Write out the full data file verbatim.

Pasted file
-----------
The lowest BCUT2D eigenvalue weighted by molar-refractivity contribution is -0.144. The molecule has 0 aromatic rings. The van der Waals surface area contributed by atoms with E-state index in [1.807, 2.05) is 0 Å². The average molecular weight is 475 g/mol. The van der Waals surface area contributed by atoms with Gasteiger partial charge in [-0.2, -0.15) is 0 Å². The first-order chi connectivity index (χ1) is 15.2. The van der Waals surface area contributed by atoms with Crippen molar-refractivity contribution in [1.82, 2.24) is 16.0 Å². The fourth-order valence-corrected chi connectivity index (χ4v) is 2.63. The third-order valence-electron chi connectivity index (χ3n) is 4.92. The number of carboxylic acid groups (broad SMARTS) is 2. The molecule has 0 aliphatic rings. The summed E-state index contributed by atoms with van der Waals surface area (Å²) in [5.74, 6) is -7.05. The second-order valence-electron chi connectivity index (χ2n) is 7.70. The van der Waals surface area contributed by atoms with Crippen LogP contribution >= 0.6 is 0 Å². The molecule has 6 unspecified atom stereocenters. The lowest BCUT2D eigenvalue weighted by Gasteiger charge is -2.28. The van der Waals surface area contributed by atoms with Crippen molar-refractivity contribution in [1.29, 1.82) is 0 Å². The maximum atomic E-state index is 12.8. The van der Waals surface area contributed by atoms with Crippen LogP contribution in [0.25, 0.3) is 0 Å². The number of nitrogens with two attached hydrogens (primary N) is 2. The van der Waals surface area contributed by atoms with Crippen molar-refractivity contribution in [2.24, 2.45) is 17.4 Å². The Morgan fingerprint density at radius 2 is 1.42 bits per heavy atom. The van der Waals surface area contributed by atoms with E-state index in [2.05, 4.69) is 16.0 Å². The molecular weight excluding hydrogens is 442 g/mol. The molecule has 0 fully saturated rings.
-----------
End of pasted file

The lowest BCUT2D eigenvalue weighted by molar-refractivity contribution is -0.144. The molecule has 0 aromatic rings. The van der Waals surface area contributed by atoms with E-state index in [1.807, 2.05) is 0 Å². The average molecular weight is 475 g/mol. The van der Waals surface area contributed by atoms with Gasteiger partial charge in [-0.2, -0.15) is 0 Å². The first-order chi connectivity index (χ1) is 15.2. The van der Waals surface area contributed by atoms with Crippen molar-refractivity contribution in [1.82, 2.24) is 16.0 Å². The fourth-order valence-corrected chi connectivity index (χ4v) is 2.63. The third-order valence-electron chi connectivity index (χ3n) is 4.92. The number of carboxylic acid groups (broad SMARTS) is 2. The molecule has 0 aliphatic rings. The summed E-state index contributed by atoms with van der Waals surface area (Å²) in [5.74, 6) is -7.05. The second-order valence-electron chi connectivity index (χ2n) is 7.70. The van der Waals surface area contributed by atoms with Crippen LogP contribution >= 0.6 is 0 Å². The molecule has 6 unspecified atom stereocenters. The lowest BCUT2D eigenvalue weighted by Gasteiger charge is -2.28. The van der Waals surface area contributed by atoms with Crippen molar-refractivity contribution in [1.29, 1.82) is 0 Å². The maximum atomic E-state index is 12.8. The van der Waals surface area contributed by atoms with Crippen LogP contribution in [0.25, 0.3) is 0 Å². The number of nitrogens with two attached hydrogens (primary N) is 2. The van der Waals surface area contributed by atoms with Crippen molar-refractivity contribution in [2.24, 2.45) is 17.4 Å². The Morgan fingerprint density at radius 2 is 1.42 bits per heavy atom. The van der Waals surface area contributed by atoms with E-state index in [2.05, 4.69) is 16.0 Å². The molecular weight excluding hydrogens is 442 g/mol. The molecule has 0 fully saturated rings.